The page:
This article was sponsored by RBC Dominion Securities.
A comprehensive financial plan is the first thing we do for every new client in our practice. There are a number of reasons to do a financial plan, particularly when we embark on a new relationship.
It’s not hard to misunderstand or misinterpret the content of a conversation around goals, expectations or strategy. But when that conversation is accompanied by a written plan, it becomes almost impossible for anyone involved (us on the planning side and the client on the investing side) to be out of alignment.
The plan gives us the opportunity to clarify goals on a year by year basis – goals such as the amount of income needed in retirement, perhaps a gift to a child for a house purchase, rates of investment return required, goals around legacies, charitable gifts and so on.
Once built, the plan ensures we’re all aiming at the same target. The chances of success multiply with everyone pulling in the same direction. We also have a roadmap that allows us, each year, to compare actual results against projection. We can then decide whether the plan needs to change or if we appear to be on track.
So while I think all this is great - what a plan doesn’t answer is where do you find the cash to fund your planning goals?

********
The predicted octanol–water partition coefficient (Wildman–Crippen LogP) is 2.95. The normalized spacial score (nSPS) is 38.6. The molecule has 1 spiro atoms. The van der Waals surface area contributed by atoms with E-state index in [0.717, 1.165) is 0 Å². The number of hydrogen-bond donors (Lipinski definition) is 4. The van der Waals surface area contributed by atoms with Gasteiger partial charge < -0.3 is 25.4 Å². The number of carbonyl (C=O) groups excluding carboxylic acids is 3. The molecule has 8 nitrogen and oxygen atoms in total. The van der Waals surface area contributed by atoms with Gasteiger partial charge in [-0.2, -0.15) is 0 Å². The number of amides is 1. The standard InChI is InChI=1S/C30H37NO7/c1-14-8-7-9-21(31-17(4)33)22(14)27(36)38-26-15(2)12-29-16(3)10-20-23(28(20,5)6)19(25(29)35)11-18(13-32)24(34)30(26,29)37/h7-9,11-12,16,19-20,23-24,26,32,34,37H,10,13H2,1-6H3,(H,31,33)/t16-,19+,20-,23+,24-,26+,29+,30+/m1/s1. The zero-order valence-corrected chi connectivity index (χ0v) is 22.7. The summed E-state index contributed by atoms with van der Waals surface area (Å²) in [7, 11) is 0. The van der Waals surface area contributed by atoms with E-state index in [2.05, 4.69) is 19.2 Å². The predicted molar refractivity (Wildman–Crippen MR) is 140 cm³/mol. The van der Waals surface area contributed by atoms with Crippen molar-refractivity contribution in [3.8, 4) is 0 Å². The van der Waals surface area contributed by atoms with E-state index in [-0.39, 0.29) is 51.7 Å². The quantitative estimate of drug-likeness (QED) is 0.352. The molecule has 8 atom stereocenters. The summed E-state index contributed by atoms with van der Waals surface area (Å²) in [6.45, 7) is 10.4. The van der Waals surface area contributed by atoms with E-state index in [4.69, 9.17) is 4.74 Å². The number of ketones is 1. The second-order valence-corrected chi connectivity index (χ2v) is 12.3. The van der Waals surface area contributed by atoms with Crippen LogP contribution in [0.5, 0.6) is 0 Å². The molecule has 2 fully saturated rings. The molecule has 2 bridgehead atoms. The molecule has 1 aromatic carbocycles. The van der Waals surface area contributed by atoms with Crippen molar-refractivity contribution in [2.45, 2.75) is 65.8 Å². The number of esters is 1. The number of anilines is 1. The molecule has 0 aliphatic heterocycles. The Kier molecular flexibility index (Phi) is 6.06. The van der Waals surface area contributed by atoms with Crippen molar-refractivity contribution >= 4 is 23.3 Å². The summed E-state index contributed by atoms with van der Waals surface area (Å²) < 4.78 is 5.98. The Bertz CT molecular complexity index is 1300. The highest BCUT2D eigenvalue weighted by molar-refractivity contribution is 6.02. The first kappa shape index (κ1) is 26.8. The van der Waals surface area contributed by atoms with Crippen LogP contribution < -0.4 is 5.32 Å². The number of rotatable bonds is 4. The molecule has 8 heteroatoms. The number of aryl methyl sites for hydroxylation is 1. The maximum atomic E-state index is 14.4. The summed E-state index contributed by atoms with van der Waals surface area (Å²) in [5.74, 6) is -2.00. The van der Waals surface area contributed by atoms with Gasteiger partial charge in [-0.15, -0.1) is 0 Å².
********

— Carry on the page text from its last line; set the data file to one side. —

Everyone says invest when you are young because time is your friend. Well, that may be true, but what is also happening when you are young is building a career, paying for child care or activities, mortgage payments, surprise car repairs … the list goes on. How do you find that extra thousand dollars a month to ensure a bountiful retirement?
Gordon Stein, international personal finance speaker and best-selling author, believes he has the answer. In his book, “Cashflow Cookbook”, he identifies $13,000 of monthly savings ideas that often go overlooked by those looking to start or super charge their retirement plans. While all $13,000 of saving ideas likely won’t apply to everyone, he maintains that most people are able to find $1,000 or $2,000 a month.
That extra money could easily disappear into cash flow and lifestyle, so Gordon maintains the best strategy is to identify the savings, act to capture them, and then immediately set up a monthly obligation into a savings plan. This strategy can change the retirement picture dramatically while also avoiding the usual planning prescription of painful budgets and the daily tracking of expenses.
We’ve invited Gordon to Ottawa to present to our clients and their guests. Readers are also welcome to join the presentation online. If it sounds like something of interest let Alex know at email@example.com. Participants will of course be under no obligation.
This article is supplied by Alan MacDonald, an investment advisor with RBC Dominion Securities Inc. Member–Canadian Investor Protection Fund.